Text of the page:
Over the past decades, the Hispanic population in the USA has shown tremendous rise. For the uninitiated, Hispanics are people who have origins related to the country Spain. In the recent years, the term Hispanics is also used to categorize a larger group of population in the US who originally belonged to the nations ruled by Spain.
Besides that, various parts of Central and Southern American countries, Mexico and even Philippines have cultures related to the Spanish origin. ‘Latinos’ or Latin Americans and people with Portuguese origin are also an integral part of Hispanic culture and traditions. California, Texas, New York, and Florida are the four states that constitute more than 70% of the total Hispanic population in the US. One of the most simple Hispanics culture facts is that majority of the Hispanic population speaks Spanish language.
Hispanic Culture in the United States
Hispanic people are vibrant, socializing and fun loving people. Among various facts associated to this culture is that they have a deep sense of involvement in their family traditions and cultures.
In Hispanic families, there is a culture of living in closely knit groups that not only contains grandfathers and grandchildren but all generations whose descendants are alive. In most of the families, father acts as a chief of the family while mother works as a housewife. All adults and working individuals in Hispanic family realize the importance of work and they make efforts to help other family members in times of need that may be related to education, health and other requirements. The family ties are strengthened by traveling to relatives places and homes during vacations and holidays. Relatives and acquaintances are given lot of care and respect.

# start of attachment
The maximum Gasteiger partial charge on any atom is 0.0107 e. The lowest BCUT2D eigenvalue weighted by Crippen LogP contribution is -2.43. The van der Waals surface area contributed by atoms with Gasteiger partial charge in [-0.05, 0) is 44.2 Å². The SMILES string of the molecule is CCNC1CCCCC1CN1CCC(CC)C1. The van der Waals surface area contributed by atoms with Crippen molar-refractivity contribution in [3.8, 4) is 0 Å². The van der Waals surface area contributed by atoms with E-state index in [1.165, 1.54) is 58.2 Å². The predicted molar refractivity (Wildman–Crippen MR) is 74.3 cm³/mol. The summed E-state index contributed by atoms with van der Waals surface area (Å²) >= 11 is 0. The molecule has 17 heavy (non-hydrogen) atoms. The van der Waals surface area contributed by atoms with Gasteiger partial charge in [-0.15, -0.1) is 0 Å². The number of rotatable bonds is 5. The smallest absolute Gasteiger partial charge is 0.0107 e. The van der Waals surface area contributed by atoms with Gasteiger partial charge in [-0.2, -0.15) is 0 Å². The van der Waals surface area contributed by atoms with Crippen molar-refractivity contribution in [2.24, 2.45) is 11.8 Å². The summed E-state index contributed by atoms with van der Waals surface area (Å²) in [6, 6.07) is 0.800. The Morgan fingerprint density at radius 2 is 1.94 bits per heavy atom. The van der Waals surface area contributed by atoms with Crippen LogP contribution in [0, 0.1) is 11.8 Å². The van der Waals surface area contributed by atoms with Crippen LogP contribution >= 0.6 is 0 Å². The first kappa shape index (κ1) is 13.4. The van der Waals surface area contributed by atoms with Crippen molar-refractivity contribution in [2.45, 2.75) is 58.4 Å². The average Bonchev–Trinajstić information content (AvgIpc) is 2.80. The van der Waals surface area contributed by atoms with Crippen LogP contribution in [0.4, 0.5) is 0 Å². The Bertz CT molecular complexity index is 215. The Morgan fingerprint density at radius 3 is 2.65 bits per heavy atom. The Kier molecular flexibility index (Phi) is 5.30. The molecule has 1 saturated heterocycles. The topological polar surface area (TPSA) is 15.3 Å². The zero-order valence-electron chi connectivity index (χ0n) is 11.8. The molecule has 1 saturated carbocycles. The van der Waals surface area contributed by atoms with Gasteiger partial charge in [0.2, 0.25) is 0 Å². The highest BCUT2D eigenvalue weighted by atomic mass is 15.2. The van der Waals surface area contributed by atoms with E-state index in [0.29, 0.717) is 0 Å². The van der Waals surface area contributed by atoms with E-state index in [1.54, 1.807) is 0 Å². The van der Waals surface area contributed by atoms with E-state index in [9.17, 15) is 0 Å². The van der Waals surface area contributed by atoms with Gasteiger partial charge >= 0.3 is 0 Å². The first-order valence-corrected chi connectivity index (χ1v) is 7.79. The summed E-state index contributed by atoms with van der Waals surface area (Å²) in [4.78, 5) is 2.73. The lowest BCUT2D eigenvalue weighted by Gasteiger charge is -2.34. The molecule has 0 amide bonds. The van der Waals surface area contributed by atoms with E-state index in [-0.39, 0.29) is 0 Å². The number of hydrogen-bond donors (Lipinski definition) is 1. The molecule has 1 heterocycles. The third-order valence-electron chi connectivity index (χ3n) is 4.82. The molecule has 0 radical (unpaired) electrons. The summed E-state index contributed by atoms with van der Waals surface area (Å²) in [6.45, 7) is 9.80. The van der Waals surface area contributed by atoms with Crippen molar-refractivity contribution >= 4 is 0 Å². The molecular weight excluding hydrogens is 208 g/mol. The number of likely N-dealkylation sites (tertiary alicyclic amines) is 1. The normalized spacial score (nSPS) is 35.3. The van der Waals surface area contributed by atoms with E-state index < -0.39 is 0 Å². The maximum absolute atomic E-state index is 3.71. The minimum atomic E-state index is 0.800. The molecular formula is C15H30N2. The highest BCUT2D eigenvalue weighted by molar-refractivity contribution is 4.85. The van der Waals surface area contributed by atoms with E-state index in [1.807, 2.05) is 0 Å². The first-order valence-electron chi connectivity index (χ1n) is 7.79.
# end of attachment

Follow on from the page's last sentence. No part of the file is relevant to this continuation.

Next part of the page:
Hispanics are generally formal in their treatments and a firm handshake is a common practice between people. A light kiss on cheek and hug are also common forms of greeting close acquaintances, family members and friends. When Hispanics are addressing someone with informal words, generally they are very fast, loud and use a lot of body language gestures to convey their points.
Religion plays a significant role in the daily life of Hispanics with more than 90% of the population being Roman Catholic. Churches and spiritual activities influence family activities and families unite together to involve in prayers and sermons. More than birthday’s of children, the saint’s day of every community is celebrated with great vigor and enthusiasm.
The term Hispanic or Latino, as defined by the U.S. Census Bureau, refers to Puerto Rican, South or Central American, or other Spanish culture or origin regardless of race. On the 2010 Census form, people of Spanish/Hispanic/Latino origin could identify themselves as Mexican, Mexican American, Chicano, Puerto Rican, Cuban, or “another Hispanic, Latino, or Spanish origin.” According to the 2010 Census, 50.5 million people or 16% of the population are of Hispanic or Latino origin. This represents a significant increase from the 2000 Census, which registered the Hispanic population at 35.3 million or 13% of the total U.S. population.